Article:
Even though Tiger King could probably count as its own obsession, there were quite a few other docuseries to keep us glued to our screens. 

The Last Dance was one that had sports fans and pop culture fans alike tuning in to the weekly episode drop. The series, which focuses on Michael Jordan’s career and followed the 1997-98 season he played with the Chicago Bulls, had fans hooked. Every week, fans of the show gathered on social media to connect and share memes on the new stories that would emerge about MJ. 

Needless to say, getting invested in docuseries helped us get through the year. 

Tik Tok

If you haven’t spent your time scrolling through TikTok and its general greatness, you’re obviously missing out. 

Since it’s rebrand from Musical.ly to TikTok in 2018, the video-sharing social media platform has become increasingly popular as a way for creatives and everyday people to express themselves on whatever topic they choose. 

However, even with its established popularity prior to the pandemic, some still weren’t convinced. 

People namely millennials, loved to shrug TikTok off as something that was more for the younger generations like Gen Z. I was among these social media elitists, and up until the pandemic, I simply wasn’t interested.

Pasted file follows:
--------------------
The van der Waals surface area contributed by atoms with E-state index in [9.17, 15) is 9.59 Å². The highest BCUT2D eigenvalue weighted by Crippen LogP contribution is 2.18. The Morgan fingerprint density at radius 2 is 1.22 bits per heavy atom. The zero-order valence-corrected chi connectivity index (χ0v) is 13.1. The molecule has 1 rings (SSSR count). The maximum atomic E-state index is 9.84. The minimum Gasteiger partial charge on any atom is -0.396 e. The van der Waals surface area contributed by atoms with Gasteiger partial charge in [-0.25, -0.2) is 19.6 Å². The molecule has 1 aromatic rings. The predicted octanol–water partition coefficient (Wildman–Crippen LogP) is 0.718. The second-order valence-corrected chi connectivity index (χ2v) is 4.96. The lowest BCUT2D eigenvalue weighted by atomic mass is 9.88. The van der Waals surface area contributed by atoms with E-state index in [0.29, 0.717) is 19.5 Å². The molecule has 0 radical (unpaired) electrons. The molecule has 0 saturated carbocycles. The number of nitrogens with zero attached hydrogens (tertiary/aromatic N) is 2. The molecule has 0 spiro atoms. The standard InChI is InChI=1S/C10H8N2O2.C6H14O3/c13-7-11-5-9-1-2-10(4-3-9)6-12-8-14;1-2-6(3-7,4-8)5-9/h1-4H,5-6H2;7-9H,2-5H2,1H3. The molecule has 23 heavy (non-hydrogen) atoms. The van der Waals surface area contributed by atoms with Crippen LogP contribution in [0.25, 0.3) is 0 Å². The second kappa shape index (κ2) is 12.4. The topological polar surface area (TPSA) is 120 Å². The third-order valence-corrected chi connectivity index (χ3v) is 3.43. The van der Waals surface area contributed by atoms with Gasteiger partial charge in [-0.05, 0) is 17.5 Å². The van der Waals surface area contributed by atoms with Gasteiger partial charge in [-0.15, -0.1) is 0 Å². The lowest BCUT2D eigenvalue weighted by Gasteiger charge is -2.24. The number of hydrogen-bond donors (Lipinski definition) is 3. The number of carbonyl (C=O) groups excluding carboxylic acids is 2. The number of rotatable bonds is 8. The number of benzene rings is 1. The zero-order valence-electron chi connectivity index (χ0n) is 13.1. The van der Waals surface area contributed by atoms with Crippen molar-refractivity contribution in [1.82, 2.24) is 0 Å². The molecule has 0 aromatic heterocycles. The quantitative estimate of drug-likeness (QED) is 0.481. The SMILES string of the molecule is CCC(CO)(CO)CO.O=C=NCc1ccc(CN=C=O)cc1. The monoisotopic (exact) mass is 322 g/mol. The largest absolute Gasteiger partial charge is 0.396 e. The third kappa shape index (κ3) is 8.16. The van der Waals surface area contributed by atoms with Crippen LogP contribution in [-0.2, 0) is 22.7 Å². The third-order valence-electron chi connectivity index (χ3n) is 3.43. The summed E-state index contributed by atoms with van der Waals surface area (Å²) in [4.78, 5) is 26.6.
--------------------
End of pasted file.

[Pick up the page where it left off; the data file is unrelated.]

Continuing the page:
But the platform has become a place that many can go to distract themselves from the perils of the world or to explicitly laugh and cry at the situation we’re all collectively going through. 

Many creators were able to grow their following by channelling these similar feelings around the pandemic such as Elsa Majimbo, a Kenya-based comedian who is best known for her dry humour, munching on chips and the famous words “it’s a pandeeeeeemic.” Canadian content creators such as Toronto’s Boman Martinez-Reid (@bomanizer) and Vancouver’s Kris Collins (@kallmekris) have also found great success in TikTok during the pandemic.

In 2020, TikTok became more than just a place for people to giggle at funny videos, it became a place for people to escape, to come together, to share their stories, and to mobilize as activists. This platform has taken on a life of it’s own, and whether you’re looking for a laugh, to keep up with the latest memes, to sell a product, or start a movement, if you’re not on Tik Tok -- you might get left in 2020.